Some teachers had the distinct habit of reading through the whole composition once to form a general impression before marking it. Others had to go through previous marked compositions or scoring records to make future marking and scoring decisions. The current electronic design was found to be restrictive in supporting these functions. In other words, while rating student D’s composition, the system did not make allowance for the teacher to simultaneously retrieve students A, B, and C’s compositions to draw comparisons in order to reach decisions about student D’s score. Under the present system configuration, if the teacher departed from the current file, the whole process of image and sound recording would automatically be terminated. In fact, the teacher had to save the current file before opening other target files. Alternatively, s/he could revert to the marking process recorded earlier to access the JPEG files of compositions marked previously. After checking out the previous files, s/he could then reopen student D’s text file (unmarked composition) to rate it and then save it as a new file.

Simply put, simultaneous “multiple marking” or “multiple reading” of a few compositions is not possible with the current system. In this respect, the researcher still needs to rely on an external recording pen or participants’ self reporting or description of the marking process. This could be identified as the major drawback of the present system.

This system was first designed for the pilot scheme of the current research study. As it is still in its initial stage of development, there are many shortcomings which require further enhancement and fine-tuning. After collecting participants’ opinions and suggestions, the research team would conduct focus group interviews, questionnaire surveys, and other relevant tests to further establish the validity and reliability of using the think-aloud protocol as an effective research and test tool.

Conclusions and future work

In a nutshell, our camera-free composition marking recording system can (1) effectively eliminate the pressure of the participants facing the cameras; (2) allow the researchers to record the whole marking and think-aloud process in a highly accurate, detailed, and systematic manner, and hence (3) provide a convenient and powerful database for future study.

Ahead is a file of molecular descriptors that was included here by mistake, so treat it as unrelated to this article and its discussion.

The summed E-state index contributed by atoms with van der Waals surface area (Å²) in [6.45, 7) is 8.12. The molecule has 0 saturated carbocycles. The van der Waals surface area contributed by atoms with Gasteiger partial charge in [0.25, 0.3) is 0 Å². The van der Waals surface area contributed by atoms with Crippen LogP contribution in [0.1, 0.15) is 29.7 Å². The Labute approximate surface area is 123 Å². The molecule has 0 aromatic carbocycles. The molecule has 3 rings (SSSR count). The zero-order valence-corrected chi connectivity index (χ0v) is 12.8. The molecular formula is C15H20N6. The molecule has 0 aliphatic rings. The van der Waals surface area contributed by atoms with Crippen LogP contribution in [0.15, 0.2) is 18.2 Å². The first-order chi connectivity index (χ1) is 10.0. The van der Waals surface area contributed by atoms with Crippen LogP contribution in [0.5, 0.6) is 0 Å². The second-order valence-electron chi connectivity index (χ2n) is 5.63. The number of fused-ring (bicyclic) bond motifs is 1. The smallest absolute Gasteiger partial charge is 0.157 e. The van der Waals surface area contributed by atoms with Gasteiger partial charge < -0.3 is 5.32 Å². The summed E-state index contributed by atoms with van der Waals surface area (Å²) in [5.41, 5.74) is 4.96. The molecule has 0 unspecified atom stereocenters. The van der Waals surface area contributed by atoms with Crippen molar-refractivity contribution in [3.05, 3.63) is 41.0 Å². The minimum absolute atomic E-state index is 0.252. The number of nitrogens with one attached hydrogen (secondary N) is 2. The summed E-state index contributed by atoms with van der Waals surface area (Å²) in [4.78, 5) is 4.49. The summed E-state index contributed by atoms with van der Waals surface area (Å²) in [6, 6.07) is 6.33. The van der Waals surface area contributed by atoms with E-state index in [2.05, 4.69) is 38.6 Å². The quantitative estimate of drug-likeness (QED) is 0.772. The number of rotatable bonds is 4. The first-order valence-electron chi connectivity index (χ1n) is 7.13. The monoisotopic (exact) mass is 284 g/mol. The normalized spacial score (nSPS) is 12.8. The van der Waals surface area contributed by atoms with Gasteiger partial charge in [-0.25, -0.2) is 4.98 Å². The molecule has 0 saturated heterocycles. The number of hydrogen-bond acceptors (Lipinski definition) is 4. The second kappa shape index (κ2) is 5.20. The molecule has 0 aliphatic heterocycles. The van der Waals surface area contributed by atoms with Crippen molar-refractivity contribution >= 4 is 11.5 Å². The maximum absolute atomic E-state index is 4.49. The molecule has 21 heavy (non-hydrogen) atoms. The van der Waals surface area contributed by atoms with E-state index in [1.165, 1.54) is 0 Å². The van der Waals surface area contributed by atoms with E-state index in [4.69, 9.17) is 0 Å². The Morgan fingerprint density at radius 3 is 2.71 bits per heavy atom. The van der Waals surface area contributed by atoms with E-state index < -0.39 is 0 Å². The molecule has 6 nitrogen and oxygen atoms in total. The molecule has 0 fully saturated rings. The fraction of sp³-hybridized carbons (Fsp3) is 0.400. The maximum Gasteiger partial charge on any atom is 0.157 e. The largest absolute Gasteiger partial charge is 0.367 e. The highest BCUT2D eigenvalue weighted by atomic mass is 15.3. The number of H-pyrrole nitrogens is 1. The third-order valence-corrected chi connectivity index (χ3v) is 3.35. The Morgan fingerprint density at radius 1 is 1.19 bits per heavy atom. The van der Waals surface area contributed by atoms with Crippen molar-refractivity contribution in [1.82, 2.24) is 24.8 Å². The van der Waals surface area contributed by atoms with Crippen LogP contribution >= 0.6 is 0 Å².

One of the co-authors of this paper and her research team asked Chinese language teachers to use think-aloud protocol to record their process of marking students’ composition (Ying et al. 2014). In their studies, participant teachers were positive about the tablet-based composition marking platform as it did not cause major inconvenience to them in the marking process. They reported that the influence only existed in marking speed level, and the system had no influence to the procedure of their marking process. This coincides with Crisp’s findings (Crisp 2008). Crisp arranged for six markers to use think-aloud protocol to record their correction of compositions in a writing examination. Results revealed that their marking speed was slightly slower than usual, and their feedback and correction were harsher than usual.

Since the present study is only one of the few attempts to explore the nature of the composition marking process of Chinese writing teachers with the method of TAPA conducted in a computer-based assessment environment, more empirical studies should be done on this topic so as to enhance the reliability and validity and, most importantly, applicability of the findings.

Declarations

Open AccessThis article is distributed under the terms of the Creative Commons Attribution 4.0 International License (http://creativecommons.org/licenses/by/4.0/), which permits unrestricted use, distribution, and reproduction in any medium, provided you give appropriate credit to the original author(s) and the source, provide a link to the Creative Commons license, and indicate if changes were made.

Authors’ Affiliations

(1)
Caritas Institute of Higher Education
(2)
The Chinese University of Hong Kong
(3)
City University of Hong Kong

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Copyright

© The Author(s) 2015